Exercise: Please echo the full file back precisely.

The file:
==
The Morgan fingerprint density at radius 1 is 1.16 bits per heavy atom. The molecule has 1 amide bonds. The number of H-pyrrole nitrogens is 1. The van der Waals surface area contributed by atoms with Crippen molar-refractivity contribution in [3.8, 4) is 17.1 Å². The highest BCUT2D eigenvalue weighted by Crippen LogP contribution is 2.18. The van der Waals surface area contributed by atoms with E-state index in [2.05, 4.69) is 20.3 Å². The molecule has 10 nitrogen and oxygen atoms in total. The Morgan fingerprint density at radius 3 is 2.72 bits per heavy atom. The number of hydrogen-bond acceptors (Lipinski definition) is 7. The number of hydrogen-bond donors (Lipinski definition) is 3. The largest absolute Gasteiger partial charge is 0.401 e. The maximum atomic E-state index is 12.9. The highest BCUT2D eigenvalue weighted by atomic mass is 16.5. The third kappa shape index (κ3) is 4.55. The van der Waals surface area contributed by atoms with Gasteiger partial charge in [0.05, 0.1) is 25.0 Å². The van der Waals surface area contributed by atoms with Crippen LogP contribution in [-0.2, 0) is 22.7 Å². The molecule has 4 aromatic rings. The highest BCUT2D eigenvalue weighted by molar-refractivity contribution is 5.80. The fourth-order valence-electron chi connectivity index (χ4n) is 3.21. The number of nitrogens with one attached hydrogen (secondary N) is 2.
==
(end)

The Morgan fingerprint density at radius 1 is 1.16 bits per heavy atom. The molecule has 1 amide bonds. The number of H-pyrrole nitrogens is 1. The van der Waals surface area contributed by atoms with Crippen molar-refractivity contribution in [3.8, 4) is 17.1 Å². The highest BCUT2D eigenvalue weighted by Crippen LogP contribution is 2.18. The van der Waals surface area contributed by atoms with E-state index in [2.05, 4.69) is 20.3 Å². The molecule has 10 nitrogen and oxygen atoms in total. The Morgan fingerprint density at radius 3 is 2.72 bits per heavy atom. The number of hydrogen-bond acceptors (Lipinski definition) is 7. The number of hydrogen-bond donors (Lipinski definition) is 3. The largest absolute Gasteiger partial charge is 0.401 e. The maximum atomic E-state index is 12.9. The highest BCUT2D eigenvalue weighted by atomic mass is 16.5. The third kappa shape index (κ3) is 4.55. The van der Waals surface area contributed by atoms with Gasteiger partial charge in [0.05, 0.1) is 25.0 Å². The van der Waals surface area contributed by atoms with Crippen LogP contribution in [-0.2, 0) is 22.7 Å². The molecule has 4 aromatic rings. The highest BCUT2D eigenvalue weighted by molar-refractivity contribution is 5.80. The fourth-order valence-electron chi connectivity index (χ4n) is 3.21. The number of nitrogens with one attached hydrogen (secondary N) is 2.